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    Wrongly convicted, they ‘lost hope’ after 17 years in prison. Then an OC mom helped prove their innocence
    • October 20, 2023

    They seemed destined to die in prison, but two men serving life sentences were set free because the daughter of a Laguna Beach lawyer needed a driving lesson.

    When attorney Annee Della Donna hired driving instructor Daniel Mulrenin, she was unaware he had another set of skills. He was a private investigator and retired Los Angeles Police Department lieutenant haunted by the case of two Black teenagers who he believed were wrongly convicted on multiple charges of attempted murder.

    Mulrenin couldn’t stop thinking about it. And in Della Donna’s kitchen, he couldn’t stop talking about it.

    “I couldn’t let it go, because I know they didn’t do it,” Mulrenin recalled. “How could I come home to my wife and live by the beach when those guys are serving 11 consecutive life sentences?”

    Della Donna had a full calendar of civil cases and no experience as a criminal lawyer. But she listened as Mulrenin told how he was hired by a defense firm to look into the Los Angeles County conviction of Juan Rayford with Dupree Glass. Rayford’s family, however, ran out of money and the firm dropped the case, Mulrenin said.

    Attorneys Annee Della Donna and Eric Dubin, who are working with UCI Law School students to exonerate people who have been wrongly convicted, stand together outside the Old Orange County Courthouse in Santa Ana on Wednesday, June 28, 2023. (Photo by Jeff Antenore, Contributing Photographer)

    “I took the opportunity to tell her about Juan and Dupree because I was stuck in limbo and I had no lawyer who could pick it up and run,” Mulrenin said.

    He found a sympathetic ear in Della Donna, an aficionado of Russian ballet and the wife of a hospital emergency room doctor. A self-described crusader, Della Donna liked nothing more than to champion underdogs.

    Mulrenin knew she was hooked when her eyes lit up and she asked to hear more.

    “I had prayed and prayed about it, I didn’t know a lot of attorneys,” said Mulrenin, a devout Catholic whose experience had shown him that cops can make mistakes. “She was the answer to my prayers.”

    In that kitchen, the gumshoe/driving instructor and the attorney/mom forged a partnership in 2011 determined to prove the innocence of Rayford and Glass, despite a prosecutorial team intent on preserving their convictions.

    Help from law students

    Mulrenin dropped off stacks of boxes containing evidence at Della Donna’s house. Those files detailed the Jan. 2, 2004, shooting that was quickly blamed on two teenagers who had no idea what they were in for.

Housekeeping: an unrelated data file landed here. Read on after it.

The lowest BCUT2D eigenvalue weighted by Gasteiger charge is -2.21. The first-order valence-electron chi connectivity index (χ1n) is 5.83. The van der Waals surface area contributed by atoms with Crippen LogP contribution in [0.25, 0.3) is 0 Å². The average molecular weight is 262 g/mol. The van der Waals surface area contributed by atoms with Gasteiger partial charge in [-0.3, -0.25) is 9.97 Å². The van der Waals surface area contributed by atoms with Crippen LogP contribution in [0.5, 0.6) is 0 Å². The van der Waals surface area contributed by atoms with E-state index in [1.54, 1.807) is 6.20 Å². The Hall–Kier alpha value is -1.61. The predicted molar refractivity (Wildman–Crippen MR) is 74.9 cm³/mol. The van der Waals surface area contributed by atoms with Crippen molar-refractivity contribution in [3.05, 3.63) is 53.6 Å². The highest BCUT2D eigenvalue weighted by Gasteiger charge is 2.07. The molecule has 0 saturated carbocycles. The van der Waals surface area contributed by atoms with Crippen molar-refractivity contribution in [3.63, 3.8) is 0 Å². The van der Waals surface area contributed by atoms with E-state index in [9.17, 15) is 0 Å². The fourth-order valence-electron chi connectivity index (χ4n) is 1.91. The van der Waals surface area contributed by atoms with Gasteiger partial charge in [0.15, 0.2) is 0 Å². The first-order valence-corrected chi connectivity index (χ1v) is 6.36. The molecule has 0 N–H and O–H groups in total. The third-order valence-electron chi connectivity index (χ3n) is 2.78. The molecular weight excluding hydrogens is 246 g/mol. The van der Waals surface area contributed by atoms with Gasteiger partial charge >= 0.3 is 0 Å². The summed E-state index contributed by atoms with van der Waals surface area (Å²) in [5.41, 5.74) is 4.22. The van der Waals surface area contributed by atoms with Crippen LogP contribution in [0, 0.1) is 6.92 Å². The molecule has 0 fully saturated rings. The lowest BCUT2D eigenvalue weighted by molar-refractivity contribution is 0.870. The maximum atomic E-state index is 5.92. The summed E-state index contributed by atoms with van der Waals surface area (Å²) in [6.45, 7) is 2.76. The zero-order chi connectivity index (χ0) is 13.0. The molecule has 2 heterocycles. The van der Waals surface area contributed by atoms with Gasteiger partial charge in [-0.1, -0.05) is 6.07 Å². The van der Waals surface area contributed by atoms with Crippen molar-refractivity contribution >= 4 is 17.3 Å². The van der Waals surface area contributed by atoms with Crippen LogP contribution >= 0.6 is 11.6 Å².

Della Donna enlisted the aid of students at the UC Irvine School of Law, who helped tear through the documents, track down witnesses, review legal theories and prepare court challenges. Their work would blossom into a university project dubbed Innocence OC, which today works on behalf of others thought to be wrongly convicted.

    In all, they have won the release of 13 people through a reversal of convictions or clemency petitions.

    “Most lawyers go their entire careers and never have something like Annee is doing,” said Anna Davis, who runs the pro bono program at the UC Irvine School of Law. “I think the students just love Annee, she’s got energy and passion that you just don’t see.”

    Said Della Donna: “I’ve always been a bit of a Nancy Drew.”

    Nine years after Della Donna and Mulrenin joined forces, the case against Rayford and Glass collapsed on appeal and they were released in October 2020 — after spending nearly 17 years behind bars. Earlier this year, a judge declared Rayford and Glass were not the shooters.

    And in November, the state is expected to give them nearly $900,000 apiece in compensation for their time in prison.

    In recent interviews with the Southern California News Group, Rayford and Glass discussed what happened the day of the shootings, their gratitude for those who secured their release and how they have rebuilt their lives since they walked out of prison.

    Night of the shooting

    On Jan. 2, 2004, Juan Rayford was an 18-year-old with NFL dreams, having played wide receiver for the Antelope Valley High School football team.

    He was at a party that night, shooting dice in the back room, when he heard his friend, Dupree Glass, 17, was heading to another house to fight a guy who had challenged him. Rayford drove with Glass to the second house; both said they didn’t have any guns.

    When they arrived, 15 to 20 other kids were already milling around the front yard, waiting to see the fight. But the other combatant never showed up. Sheila Lair, who owned the house, walked out the front door to tell everybody to go home, there wasn’t going to be a fight that night.

    And that’s when the shooting started. Eight bullets were fired from outside the house, piercing windows and walls, according to court records. Two people were injured, but no one was killed.

    Glass, in an interview, remembered hugging the ground, “trying to figure out who was doing this dumb-ass (stuff) because we all knew each other.” Glass had shared several meals with Lair’s family at the house.

    After the shooting, he and Rayford went home and forgot about it. “I was a kid, like, no harm, no foul,” Glass said.